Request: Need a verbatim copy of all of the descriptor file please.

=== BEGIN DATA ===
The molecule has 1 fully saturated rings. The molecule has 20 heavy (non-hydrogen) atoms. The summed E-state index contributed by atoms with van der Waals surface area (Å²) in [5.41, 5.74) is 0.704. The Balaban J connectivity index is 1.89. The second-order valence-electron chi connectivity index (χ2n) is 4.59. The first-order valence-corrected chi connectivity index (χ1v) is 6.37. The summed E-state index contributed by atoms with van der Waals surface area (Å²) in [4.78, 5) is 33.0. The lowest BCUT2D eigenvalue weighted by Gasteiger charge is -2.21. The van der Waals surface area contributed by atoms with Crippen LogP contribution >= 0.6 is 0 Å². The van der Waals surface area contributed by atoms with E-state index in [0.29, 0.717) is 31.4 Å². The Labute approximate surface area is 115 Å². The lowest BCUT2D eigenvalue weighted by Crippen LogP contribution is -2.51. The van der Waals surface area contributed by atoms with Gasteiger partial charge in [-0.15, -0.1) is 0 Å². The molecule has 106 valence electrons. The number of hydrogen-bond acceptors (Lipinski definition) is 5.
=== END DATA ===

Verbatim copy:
The molecule has 1 fully saturated rings. The molecule has 20 heavy (non-hydrogen) atoms. The summed E-state index contributed by atoms with van der Waals surface area (Å²) in [5.41, 5.74) is 0.704. The Balaban J connectivity index is 1.89. The second-order valence-electron chi connectivity index (χ2n) is 4.59. The first-order valence-corrected chi connectivity index (χ1v) is 6.37. The summed E-state index contributed by atoms with van der Waals surface area (Å²) in [4.78, 5) is 33.0. The lowest BCUT2D eigenvalue weighted by Gasteiger charge is -2.21. The van der Waals surface area contributed by atoms with Crippen LogP contribution >= 0.6 is 0 Å². The van der Waals surface area contributed by atoms with E-state index in [0.29, 0.717) is 31.4 Å². The Labute approximate surface area is 115 Å². The lowest BCUT2D eigenvalue weighted by Crippen LogP contribution is -2.51. The van der Waals surface area contributed by atoms with Gasteiger partial charge in [-0.15, -0.1) is 0 Å². The molecule has 106 valence electrons. The number of hydrogen-bond acceptors (Lipinski definition) is 5.